An academy school has agreed to make improvements after being rated “inadequate” by the education watchdog.
But the trust which runs Carleton Community Academy has disputed its inspection report, saying it does not believe the grading by Ofsted was accurate.
Ofsted said the school was not doing enough to help poorer pupils improve their learning, despite extra funding being provided by the government.
The report said: “Leaders and governors are not using pupil premium funding effectively to ensure that disadvantaged pupils make the sustained progress that they should.”
The number of pupils being excluded had reduced at the academy, but the report said: “However, the number of such exclusions is still too high and disadvantaged pupils are more likely than their peers to be excluded.”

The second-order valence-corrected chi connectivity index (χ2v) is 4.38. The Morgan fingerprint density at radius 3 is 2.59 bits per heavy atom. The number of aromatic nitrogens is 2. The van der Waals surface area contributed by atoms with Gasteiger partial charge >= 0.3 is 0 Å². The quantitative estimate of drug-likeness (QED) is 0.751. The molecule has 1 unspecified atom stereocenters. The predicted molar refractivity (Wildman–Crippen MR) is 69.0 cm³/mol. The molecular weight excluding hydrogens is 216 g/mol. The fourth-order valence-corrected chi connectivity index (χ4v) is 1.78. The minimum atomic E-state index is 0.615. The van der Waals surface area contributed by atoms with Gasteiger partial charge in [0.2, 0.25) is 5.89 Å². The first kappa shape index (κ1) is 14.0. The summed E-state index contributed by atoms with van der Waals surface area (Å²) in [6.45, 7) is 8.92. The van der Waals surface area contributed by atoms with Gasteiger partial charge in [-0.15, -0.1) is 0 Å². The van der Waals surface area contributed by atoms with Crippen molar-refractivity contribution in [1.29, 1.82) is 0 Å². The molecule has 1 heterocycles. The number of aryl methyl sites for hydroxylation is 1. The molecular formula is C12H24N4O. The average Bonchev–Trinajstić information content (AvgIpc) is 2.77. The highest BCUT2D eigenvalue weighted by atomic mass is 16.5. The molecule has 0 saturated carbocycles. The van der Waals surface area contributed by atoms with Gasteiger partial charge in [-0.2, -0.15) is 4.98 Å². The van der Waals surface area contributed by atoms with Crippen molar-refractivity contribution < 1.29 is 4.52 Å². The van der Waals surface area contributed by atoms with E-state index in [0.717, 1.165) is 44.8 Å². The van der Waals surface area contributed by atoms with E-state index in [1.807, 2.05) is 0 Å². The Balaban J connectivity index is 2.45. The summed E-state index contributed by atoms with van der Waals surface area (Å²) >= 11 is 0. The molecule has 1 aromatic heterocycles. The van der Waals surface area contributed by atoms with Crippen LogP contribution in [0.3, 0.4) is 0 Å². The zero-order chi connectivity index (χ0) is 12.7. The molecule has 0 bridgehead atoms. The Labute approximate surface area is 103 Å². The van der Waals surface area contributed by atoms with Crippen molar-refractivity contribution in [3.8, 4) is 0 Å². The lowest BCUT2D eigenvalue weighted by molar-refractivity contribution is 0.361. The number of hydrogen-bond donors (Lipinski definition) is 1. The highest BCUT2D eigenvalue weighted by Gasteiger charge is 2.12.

Referring to pupils’ behaviour, the report said: “Inspectors saw some pupils using mobile phones inappropriately in lessons. They also saw pupils smoking on the school site.”
The report said pupils were proud of the school and praised measures to tackle bullying.
It added: “Pupils reported that bullying is very rare and that they understand the range of forms that bullying can take, including homophobic bullying.
“The programme of sessions and activities to support pupils’ spiritual, moral, social and cultural development is well developed.”
Julie Craig, chief executive of Pontefract Academies Trust, said: “Whilst we don’t believe that the grading that the inspectors have applied is accurate, we do accept the recommendations within the report.
“In fact those areas had already been identified and feature significantly in the in the 2016-17 School Improvement Plan.”